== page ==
Kevin Can F**K Himself Season 2 Review: Visceral and Satisfying Series Finale

The following contains spoilers from the final season of Kevin Can F**K Himself.

Over the course of two short seasons, AMC’s Kevin Can F**K Himself unpacks a relationship dynamic that millions of people have lived, but few have watched play out on TV.

Annie Murphy as Allison McRoberts and Mary Hollis Inboden as Patty O'Connor. Photo Credit: AMC

Featuring tour-de-force performances by Emmy winner Annie Murphy (Schitt's Creek) and Mary Hollis Inboden (The Righteous Gemstones, The Real O'Neals), the series gives viewers a riveting, and ultimately chilling, look into what’s really going on behind closed doors in the happy home of the “sitcom wife.” The format utilizes dramatic shifts in tone as a multi-camera setup switches to single-camera and vice versa; transitions which are often made in the middle of a scene.

Eric Petersen as Kevin McRoberts and Annie Murphy as Allison. Photo Credit: Robert Clark/Stalwart Productions/AMC

Between sitcom-style scenarios of Allison McRoberts waiting hand-and-foot on her husband Kevin — played by Eric Petersen — with cheerful smiles and one-liners, the dark truth of Allison’s miserable reality is revealed and expanded upon each time the lights dim and colors mute. Allison's life centers around Kevin, whose demand for constant attention has edged her into a life of isolation. Her neighbor, Patty O'Connor, has lived next door for fifteen years and spends a majority of her days in Allison's living room — yet like everyone else in her orbit, Allison only knows her as a friend of Kevin's.

Allison wants more out of her life than spending day after day trying to ‘grin and bear it,’ but she’s being suffocated by a lack of self-worth that’s come from years of her narcissistic-yet-charming husband’s reign. The whole town loves Kevin McRoberts, but Allison is trapped firmly under his thumb.

Photo Credit: Robert Clark/Stalwart Productions/AMC

Her world begins to open up when she finally befriends Patty, and the two join forces to forge new lives for themselves outside their safe, yet increasingly dim existences in Worcester, Massachusetts. What started as a reluctant series of favors to keep each other out of trouble — Patty for peddling drugs and Allison for plotting to kill her husband, then faking her own death — molded itself into a thick-as-thieves bond. Patty and Allison's partnership endures due to a deepening love for each other, perhaps the first taste either had ever experienced.

Photo Credit: Robert Clark/Stalwart Productions/AMC

Throughout the series, we are presented with a Kevin who seems, at the very least, not menacing; even if it’s only his dim wit that inhibits true malice. We rarely see him leave the house, but he always seems like he’s having a ball, his jovial demeanor carrying him through the ups and downs of his life in Worcester. Kevin’s role is to throw back beers and watch Red Sox games with his friends, and Allison’s is to bring him chips, roll her eyes at his antics, and act as damage control for his self-created problems.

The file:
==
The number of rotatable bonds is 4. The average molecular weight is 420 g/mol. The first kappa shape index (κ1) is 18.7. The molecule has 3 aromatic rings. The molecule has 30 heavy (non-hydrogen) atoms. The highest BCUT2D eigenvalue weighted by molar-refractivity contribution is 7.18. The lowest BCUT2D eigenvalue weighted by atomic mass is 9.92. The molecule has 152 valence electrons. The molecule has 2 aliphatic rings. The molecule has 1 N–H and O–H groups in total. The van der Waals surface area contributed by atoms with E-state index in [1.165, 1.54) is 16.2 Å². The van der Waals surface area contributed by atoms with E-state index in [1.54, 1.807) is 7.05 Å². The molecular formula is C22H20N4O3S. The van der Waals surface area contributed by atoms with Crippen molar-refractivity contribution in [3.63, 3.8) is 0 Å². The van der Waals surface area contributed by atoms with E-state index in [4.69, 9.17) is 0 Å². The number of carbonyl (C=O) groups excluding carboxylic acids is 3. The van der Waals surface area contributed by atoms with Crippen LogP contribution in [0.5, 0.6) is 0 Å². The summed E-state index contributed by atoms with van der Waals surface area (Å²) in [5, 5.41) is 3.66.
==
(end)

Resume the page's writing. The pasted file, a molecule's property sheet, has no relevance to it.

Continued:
Brian Howe as Pete McRoberts, Alex Bonifer as Neil O'Connor, and Eric Petersen as Kevin. Photo Credit: Robert Clark/Stalwart Productions/AMC

As the final season progresses, we learn Allison isn't the only character in Kevin's life who's sick of living in Kevin's world. In single camera, we see even his best friend Neil (Alex Bonifer), as blindly loyal to Kevin as Dwight is to Michael in The Office, has had enough, too.

Up until the second half of the final episode, Kevin is insufferable, selfish, and the source of Allison’s misery for fifteen years — but not insidious. Then, in the finale, Kevin steps out of the yellow lighting of the sitcom world, sans the audience, for the first time. Finally, we see him for who he is: an aggressive, manipulative, even dangerous man who has known all along exactly what he’s doing. To see him in this light, literally, for the first time, is surreal and deeply unnerving. The way the viewer is disarmed to the point of genuine shock is a testament to every stroke of brilliance in the show leading up to that moment. Throughout the series, we watch from all angles as life and self-discoveries render everyone around Kevin nearly unrecognizable from the bunch we met in the first episode. Meanwhile, Kevin in the finale is the same man we met in the premiere, but it takes until one of the last scenes of the series for the viewer to realize they’ve been just as blind to the depths of his calculated nature as Allison.

Photo Credit: Robert Clark/Stalwart Productions/AMC

Kevin Can F**K Himself is, ultimately, not about Kevin at all. It’s the story of two women who, in many ways, save each other. When the series reaches its climax, both Patty and Allison shed the armor they’ve been wearing for two seasons, revealing a delicate mix of vulnerability and strength. It would be a classic story of two souls who realize, through trial and tribulation, that all they ever wanted was right in front of them, though the journey to that conclusion is in a league of its own. The slow burn of the relationship, which is ultimately the heartbeat of the series, is such that nothing was forced and the ending is a payoff worth waiting for. The final seconds of the show leave some aspects of the duo’s future together open to interpretation. But when we leave them, there is no question that Patty and Allison are each other's soulmates, whose love transcends even romance. Those who watch the show for the chemistry between Murphy and Inboden’s Allison and Patty are fed heaps of truly heartwarming moments between the pair in the final episodes of the series. Their actions speak louder than words, but by the end, where it counts, nothing goes left unsaid.

Kevin Can F**K Himself season 2 airs weekly on AMC.

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